"Coraline" is a whimsical adventure that bubbles over with inventiveness.
A labor of love in every frame, "Coraline" pushes the envelope of animated moviemaking while tugging at the heart. Adapted from the children's novel by acclaimed fantasy author Neil Gaiman, the film conjures a world of wonders in 3D stop-motion animation.
It creates two worlds, actually, as the heroine discovers a passageway from her daily life (Oregon, rain, boring parents) to a parallel universe that's entirely too good to be true. The director, genius puppetmaster Henry Selick ("The Nightmare Before Christmas," "James and the Giant Peach"), has created an agreeably creepy wonderland of giant bugs, dancing flowers and acrobatic mice, along with a few hair-raising hobgoblins that find a worthy adversary in courageous Coraline. The very tenderest young sprouts may find the film overwhelming, but most kids will enjoy the spunky heroine's triumph over the forces of darkness and temptation.
Like many good adventures, the story begins in boredom. With too much time on her hands, Coraline (voiced by Dakota Fanning) begins exploring her new home, a mysterious Victorian mansion. It is equipped with a secret child-sized door, and on the other side Coraline finds a replica of her household. This one, however, has lovely furnishings, scrumptious food, animated toys and two hyper-attentive parents, the Other Father and the Other Mother -- a very possessive button-eyed beauty who aims to keep Coraline by her side forever and ever and ever.
All she asks in return is to pluck out Coraline's pretty hazel eyes and sew a couple of dull black buttons into the sockets. When Coraline objects to staying in her house and under her thumb, the other mother replies with honeyed assertiveness, "I'm going to need a 'Yes.'"
The film is a cavalcade of talent. Teri Hatcher delivers a revelatory vocal performance as Coraline's two mothers, one speaking with exasperated affection, the other with sugarcoated malice. Ian McShane is in fine form as a consonant-crunching Russian acrobat who lives in the apartment above Coraline's, and the English comedy team of Dawn French and Jennifer Saunders play verbal badminton with their dialogue as daffy old actresses who inhabit the room below.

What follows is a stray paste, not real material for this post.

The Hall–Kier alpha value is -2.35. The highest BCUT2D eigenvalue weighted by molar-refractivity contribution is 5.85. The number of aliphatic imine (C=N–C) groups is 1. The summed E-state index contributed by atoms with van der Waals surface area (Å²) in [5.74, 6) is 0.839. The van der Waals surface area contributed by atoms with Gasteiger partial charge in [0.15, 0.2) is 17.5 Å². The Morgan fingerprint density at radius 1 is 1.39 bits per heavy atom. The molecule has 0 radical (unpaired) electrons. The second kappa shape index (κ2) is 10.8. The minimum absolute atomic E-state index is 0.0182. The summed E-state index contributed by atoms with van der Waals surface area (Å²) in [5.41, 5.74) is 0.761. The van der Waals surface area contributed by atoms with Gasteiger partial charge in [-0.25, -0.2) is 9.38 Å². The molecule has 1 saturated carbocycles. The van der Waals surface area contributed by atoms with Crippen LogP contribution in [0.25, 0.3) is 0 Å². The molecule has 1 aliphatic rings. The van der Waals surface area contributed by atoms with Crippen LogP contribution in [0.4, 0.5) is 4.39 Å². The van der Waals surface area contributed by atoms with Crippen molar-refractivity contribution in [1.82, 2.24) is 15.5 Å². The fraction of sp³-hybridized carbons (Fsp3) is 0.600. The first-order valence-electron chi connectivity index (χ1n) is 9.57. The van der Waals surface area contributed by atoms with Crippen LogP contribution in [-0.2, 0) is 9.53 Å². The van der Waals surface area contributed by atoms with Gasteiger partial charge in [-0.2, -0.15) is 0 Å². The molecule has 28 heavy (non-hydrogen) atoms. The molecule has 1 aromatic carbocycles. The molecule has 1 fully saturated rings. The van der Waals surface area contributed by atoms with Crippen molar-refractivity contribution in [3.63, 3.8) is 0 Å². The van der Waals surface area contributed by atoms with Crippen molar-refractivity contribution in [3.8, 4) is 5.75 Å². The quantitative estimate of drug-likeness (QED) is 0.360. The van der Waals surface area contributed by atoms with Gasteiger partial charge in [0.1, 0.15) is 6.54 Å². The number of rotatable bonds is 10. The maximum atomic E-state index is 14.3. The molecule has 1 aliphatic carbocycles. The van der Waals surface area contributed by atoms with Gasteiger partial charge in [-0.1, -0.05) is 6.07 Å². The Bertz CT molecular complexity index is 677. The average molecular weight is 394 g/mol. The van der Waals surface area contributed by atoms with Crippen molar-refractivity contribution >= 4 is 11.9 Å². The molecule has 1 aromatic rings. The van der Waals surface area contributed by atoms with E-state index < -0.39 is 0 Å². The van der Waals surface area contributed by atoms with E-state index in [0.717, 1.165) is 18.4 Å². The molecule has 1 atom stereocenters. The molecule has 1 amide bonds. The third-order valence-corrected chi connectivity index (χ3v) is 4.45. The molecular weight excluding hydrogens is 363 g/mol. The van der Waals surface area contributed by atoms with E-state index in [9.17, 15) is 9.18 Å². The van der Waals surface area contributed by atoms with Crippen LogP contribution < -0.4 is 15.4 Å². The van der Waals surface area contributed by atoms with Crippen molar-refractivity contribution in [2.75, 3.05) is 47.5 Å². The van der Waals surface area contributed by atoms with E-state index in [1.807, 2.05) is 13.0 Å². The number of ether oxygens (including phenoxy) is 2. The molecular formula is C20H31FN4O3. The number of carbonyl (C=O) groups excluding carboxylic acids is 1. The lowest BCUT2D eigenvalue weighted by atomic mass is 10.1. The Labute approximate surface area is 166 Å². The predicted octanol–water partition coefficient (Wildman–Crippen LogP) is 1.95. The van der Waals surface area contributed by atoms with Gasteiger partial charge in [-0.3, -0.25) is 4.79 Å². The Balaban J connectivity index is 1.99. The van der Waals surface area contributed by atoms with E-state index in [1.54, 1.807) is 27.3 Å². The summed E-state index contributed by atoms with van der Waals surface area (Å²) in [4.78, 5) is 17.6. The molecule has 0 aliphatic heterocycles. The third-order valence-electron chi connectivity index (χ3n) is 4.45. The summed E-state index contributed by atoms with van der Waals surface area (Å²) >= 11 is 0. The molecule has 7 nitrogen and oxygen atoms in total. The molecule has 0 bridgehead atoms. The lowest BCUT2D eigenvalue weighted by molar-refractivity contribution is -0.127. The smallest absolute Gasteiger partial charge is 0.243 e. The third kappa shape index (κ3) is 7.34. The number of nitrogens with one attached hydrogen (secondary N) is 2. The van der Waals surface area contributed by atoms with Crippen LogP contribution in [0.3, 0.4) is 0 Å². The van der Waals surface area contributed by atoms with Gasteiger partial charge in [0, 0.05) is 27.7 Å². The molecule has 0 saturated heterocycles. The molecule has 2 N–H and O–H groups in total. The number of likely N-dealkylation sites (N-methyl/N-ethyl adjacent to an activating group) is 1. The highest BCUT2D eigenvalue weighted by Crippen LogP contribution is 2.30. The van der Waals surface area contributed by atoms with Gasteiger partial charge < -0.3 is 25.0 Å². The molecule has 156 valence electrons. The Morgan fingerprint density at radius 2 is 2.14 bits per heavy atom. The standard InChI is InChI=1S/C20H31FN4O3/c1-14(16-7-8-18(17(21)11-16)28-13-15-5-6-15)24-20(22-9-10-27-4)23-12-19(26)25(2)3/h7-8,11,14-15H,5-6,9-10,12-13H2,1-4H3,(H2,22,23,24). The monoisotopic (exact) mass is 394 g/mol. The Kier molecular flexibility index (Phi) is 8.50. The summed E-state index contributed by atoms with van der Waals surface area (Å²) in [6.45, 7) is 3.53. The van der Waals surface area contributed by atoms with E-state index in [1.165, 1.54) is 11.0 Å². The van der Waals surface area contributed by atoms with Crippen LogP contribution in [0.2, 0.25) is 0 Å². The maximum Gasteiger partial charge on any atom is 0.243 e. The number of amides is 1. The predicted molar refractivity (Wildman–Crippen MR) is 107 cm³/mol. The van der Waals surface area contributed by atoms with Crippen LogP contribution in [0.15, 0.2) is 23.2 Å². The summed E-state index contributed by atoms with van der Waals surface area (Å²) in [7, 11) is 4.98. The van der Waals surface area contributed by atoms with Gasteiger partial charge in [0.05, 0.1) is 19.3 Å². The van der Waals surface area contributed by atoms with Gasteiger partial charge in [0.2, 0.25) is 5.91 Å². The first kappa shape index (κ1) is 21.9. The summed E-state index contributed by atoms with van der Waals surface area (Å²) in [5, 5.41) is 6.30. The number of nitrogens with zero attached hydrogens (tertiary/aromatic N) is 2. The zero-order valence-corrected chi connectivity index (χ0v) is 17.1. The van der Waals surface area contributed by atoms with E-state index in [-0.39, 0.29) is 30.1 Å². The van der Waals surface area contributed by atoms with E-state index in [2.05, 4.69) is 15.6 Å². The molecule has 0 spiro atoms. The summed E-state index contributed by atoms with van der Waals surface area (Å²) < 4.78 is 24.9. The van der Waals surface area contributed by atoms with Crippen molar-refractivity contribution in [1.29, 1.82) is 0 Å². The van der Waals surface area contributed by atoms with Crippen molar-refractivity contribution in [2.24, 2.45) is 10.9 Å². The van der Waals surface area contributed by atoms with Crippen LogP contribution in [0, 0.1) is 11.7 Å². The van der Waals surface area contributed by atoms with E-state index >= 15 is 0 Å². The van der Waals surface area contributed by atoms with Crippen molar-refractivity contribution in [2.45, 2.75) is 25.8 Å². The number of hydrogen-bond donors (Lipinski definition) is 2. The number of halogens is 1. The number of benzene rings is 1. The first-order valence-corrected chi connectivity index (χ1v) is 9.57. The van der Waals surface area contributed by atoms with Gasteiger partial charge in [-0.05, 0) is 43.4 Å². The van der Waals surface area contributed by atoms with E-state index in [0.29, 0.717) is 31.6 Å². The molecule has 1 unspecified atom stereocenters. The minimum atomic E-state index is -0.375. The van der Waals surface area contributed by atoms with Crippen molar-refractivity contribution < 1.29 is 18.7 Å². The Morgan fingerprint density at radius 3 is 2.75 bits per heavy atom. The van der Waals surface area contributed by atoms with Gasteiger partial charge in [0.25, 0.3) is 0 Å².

Selick's vision is whimsical, macabre and ornate. His puppets, painstakingly manipulated frame by frame, are remarkably expressive; Coraline is believably sullen, stubborn, frightened and brave. Selick takes the tale into phantasmagorical realms in the last act, when Coraline's rebellion against the Other Mother becomes a battle royal involving a tractor morphed into a praying mantis, and a 20-story spider web.
The 3D spatial effects are consistently impressive, although the transition from page to screen is not, to borrow a phrase from Gaiman, "as smooth as oiled silk." Selick's screenplay adds a dirt-biking neighbor boy who helps save the day (undercutting the heroine's independence in order to draw in young males) and a lollapalooza action finale that turns the novel's supple, suggestive prose into something that might have been rewritten by Michael Bay. And the horror of replacing Coraline's eyes with buttons is diminished by the fact that she is, after all, a doll. A live actress threatened with eye replacement would evoke a greater sense of peril.
But these are quibbles. In every way that matters, the film is a miraculous achievement. Movies often promise a magical experience and welsh on the deal. "Coraline" delivers.